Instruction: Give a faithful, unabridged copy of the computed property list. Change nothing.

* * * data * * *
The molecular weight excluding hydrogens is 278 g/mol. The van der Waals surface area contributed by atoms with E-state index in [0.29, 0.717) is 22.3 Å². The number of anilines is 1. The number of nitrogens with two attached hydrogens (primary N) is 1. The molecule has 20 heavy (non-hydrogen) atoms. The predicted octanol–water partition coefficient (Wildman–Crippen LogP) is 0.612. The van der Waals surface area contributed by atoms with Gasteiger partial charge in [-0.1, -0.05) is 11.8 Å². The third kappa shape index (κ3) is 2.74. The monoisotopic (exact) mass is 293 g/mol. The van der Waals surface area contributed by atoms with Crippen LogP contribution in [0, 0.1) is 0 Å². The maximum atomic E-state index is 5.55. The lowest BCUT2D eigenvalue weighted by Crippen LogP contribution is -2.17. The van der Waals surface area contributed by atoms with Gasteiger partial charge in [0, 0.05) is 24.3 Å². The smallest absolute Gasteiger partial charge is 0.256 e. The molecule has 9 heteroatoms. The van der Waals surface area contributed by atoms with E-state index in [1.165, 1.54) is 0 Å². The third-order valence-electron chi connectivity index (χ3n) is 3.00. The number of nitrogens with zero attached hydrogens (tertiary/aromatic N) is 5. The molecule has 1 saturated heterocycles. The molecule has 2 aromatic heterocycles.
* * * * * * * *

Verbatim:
The molecular weight excluding hydrogens is 278 g/mol. The van der Waals surface area contributed by atoms with E-state index in [0.29, 0.717) is 22.3 Å². The number of anilines is 1. The number of nitrogens with two attached hydrogens (primary N) is 1. The molecule has 20 heavy (non-hydrogen) atoms. The predicted octanol–water partition coefficient (Wildman–Crippen LogP) is 0.612. The van der Waals surface area contributed by atoms with Gasteiger partial charge in [-0.1, -0.05) is 11.8 Å². The third kappa shape index (κ3) is 2.74. The monoisotopic (exact) mass is 293 g/mol. The van der Waals surface area contributed by atoms with Crippen LogP contribution in [0, 0.1) is 0 Å². The maximum atomic E-state index is 5.55. The lowest BCUT2D eigenvalue weighted by Crippen LogP contribution is -2.17. The van der Waals surface area contributed by atoms with Gasteiger partial charge in [0, 0.05) is 24.3 Å². The smallest absolute Gasteiger partial charge is 0.256 e. The molecule has 9 heteroatoms. The van der Waals surface area contributed by atoms with E-state index in [1.165, 1.54) is 0 Å². The third-order valence-electron chi connectivity index (χ3n) is 3.00. The number of nitrogens with zero attached hydrogens (tertiary/aromatic N) is 5. The molecule has 1 saturated heterocycles. The molecule has 2 aromatic heterocycles.